Fighting Fines & Fees: Borrowing From Consumer Law to Combat Criminal Justice Debt Abuses, by Neil L. Sobol

Although media and academic sources often describe mass incarceration as the primary challenge facing the American criminal justice system, the imposition of criminal justice debt may be a more pervasive problem. On March 14, 2016, the Department of Justice (DOJ) requested that state chief justices forward a letter to all judges in their jurisdictions describing the constitutional violations associated with the illegal assessment and enforcement of fines and fees. The DOJ’s concerns include the incarceration of indigent individuals without determining whether the failure to pay is willful and the use of bail practices that result in impoverished defendants remaining in jail merely because they are unable to afford bail.

 

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Supercharged IPOs and the Up-C, by Gladriel Shobe

The “supercharged IPO,” a new and increasingly popular financial transaction, has fundamentally changed the nature of IPOs for many companies. Traditionally, an IPO was a tax nonevent for the company and the owners, meaning it created no tax liability for either. Through creative but questionable tax planning, companies have found a way to do better than this by effectively generating a negative tax liability for the company and its owners. These transactions have received substantial attention from practicing lawyers, investment bankers, and journalists, and even briefly caught the attention of Congress, yet they have attracted surprisingly little scrutiny from scholars. The attention they have received has failed to consider the different types of supercharged IPOs, resulting in misguided analyses and conclusions regarding these transactions. This Article examines the costs and benefits of the different types of supercharged IPOs to show that some of these transactions have greater tax benefits than scholars have realized. It places a particular emphasis on the Up-C, a structure with the greatest tax benefits, which scholars have overlooked even though it is by far the most common, and increasingly popular, form of supercharged IPO. A closer examination of the Up-C reveals that this structure produces tax benefits that are not justified by the regulations that supposedly allow them.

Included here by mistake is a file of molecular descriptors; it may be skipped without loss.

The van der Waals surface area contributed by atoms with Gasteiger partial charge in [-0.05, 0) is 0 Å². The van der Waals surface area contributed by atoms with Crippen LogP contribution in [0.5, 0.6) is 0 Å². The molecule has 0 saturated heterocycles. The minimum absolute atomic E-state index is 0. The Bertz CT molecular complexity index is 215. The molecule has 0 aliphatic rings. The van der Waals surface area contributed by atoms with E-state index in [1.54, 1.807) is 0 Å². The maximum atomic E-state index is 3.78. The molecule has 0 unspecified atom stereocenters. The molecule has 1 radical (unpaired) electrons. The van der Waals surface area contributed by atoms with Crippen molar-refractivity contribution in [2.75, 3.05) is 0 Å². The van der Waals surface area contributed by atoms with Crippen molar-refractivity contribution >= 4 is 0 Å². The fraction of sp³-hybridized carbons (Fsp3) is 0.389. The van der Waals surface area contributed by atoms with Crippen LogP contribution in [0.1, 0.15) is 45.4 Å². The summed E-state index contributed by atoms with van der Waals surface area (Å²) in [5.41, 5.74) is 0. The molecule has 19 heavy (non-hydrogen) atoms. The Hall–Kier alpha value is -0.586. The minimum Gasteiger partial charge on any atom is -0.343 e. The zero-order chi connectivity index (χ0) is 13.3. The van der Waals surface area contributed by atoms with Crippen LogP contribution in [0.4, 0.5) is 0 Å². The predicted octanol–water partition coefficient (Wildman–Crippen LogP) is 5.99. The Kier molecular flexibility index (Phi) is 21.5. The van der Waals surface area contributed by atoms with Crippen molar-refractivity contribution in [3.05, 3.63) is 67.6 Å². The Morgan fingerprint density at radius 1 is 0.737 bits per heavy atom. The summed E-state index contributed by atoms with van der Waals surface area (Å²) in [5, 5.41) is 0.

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The Law and Policy of People Analytics, by Matthew T. Bodie et al.

Recently, leading technology companies such as Google and IBM have started experimenting with “people analytics,” a new data-driven approach to human resources management. People analytics is just one example of the phenomenon of “big data,” in which analyses of huge sets of quantitative information are used to guide a variety of decisions. Applying big data to workplace situations could lead to more effective work outcomes, as in Moneyball, where the Oakland A’s baseball franchise used statistics to assemble a winning team on a shoestring budget. People analytics is the name given to this new approach to personnel management on a wider scale.

 

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The Law Review Article, by Pierre Schlag

What is a law review article? Does America know? How might we help America in this regard? Here, we approach the first question on the bias: As we have found, a growing body of learning and empirical evidence shows that genres are not merely forms, but forms that anticipate their substance. In this Article, then, we try to capture this action by undertaking the first and only comprehensive “performative study” of the genre of the law review article.

 

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